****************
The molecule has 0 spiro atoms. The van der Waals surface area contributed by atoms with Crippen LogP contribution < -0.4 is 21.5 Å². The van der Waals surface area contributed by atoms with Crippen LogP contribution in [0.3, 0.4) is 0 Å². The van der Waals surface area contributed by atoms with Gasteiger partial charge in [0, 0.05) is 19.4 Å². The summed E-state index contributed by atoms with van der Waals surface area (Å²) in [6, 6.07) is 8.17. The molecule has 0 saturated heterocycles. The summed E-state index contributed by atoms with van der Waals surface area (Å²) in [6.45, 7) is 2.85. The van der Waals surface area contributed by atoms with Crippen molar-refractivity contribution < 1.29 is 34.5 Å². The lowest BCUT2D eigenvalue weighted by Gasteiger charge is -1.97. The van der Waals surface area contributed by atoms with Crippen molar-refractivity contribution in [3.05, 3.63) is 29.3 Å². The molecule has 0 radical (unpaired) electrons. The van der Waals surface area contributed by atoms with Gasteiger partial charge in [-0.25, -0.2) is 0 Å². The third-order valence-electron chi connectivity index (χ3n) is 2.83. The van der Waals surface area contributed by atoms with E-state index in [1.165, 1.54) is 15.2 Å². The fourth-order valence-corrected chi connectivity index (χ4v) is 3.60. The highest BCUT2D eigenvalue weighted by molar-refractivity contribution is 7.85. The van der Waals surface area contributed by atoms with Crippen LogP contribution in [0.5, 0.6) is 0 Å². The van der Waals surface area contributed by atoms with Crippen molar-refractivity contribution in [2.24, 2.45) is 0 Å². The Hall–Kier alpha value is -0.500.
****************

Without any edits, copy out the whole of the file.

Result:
The molecule has 0 spiro atoms. The van der Waals surface area contributed by atoms with Crippen LogP contribution < -0.4 is 21.5 Å². The van der Waals surface area contributed by atoms with Crippen LogP contribution in [0.3, 0.4) is 0 Å². The van der Waals surface area contributed by atoms with Gasteiger partial charge in [0, 0.05) is 19.4 Å². The summed E-state index contributed by atoms with van der Waals surface area (Å²) in [6, 6.07) is 8.17. The molecule has 0 saturated heterocycles. The summed E-state index contributed by atoms with van der Waals surface area (Å²) in [6.45, 7) is 2.85. The van der Waals surface area contributed by atoms with Crippen molar-refractivity contribution < 1.29 is 34.5 Å². The lowest BCUT2D eigenvalue weighted by Gasteiger charge is -1.97. The van der Waals surface area contributed by atoms with Crippen molar-refractivity contribution in [3.05, 3.63) is 29.3 Å². The molecule has 0 radical (unpaired) electrons. The van der Waals surface area contributed by atoms with Gasteiger partial charge in [-0.25, -0.2) is 0 Å². The third-order valence-electron chi connectivity index (χ3n) is 2.83. The van der Waals surface area contributed by atoms with E-state index in [1.165, 1.54) is 15.2 Å². The fourth-order valence-corrected chi connectivity index (χ4v) is 3.60. The highest BCUT2D eigenvalue weighted by molar-refractivity contribution is 7.85. The van der Waals surface area contributed by atoms with Crippen LogP contribution in [0.5, 0.6) is 0 Å². The van der Waals surface area contributed by atoms with Crippen molar-refractivity contribution in [2.24, 2.45) is 0 Å². The Hall–Kier alpha value is -0.500.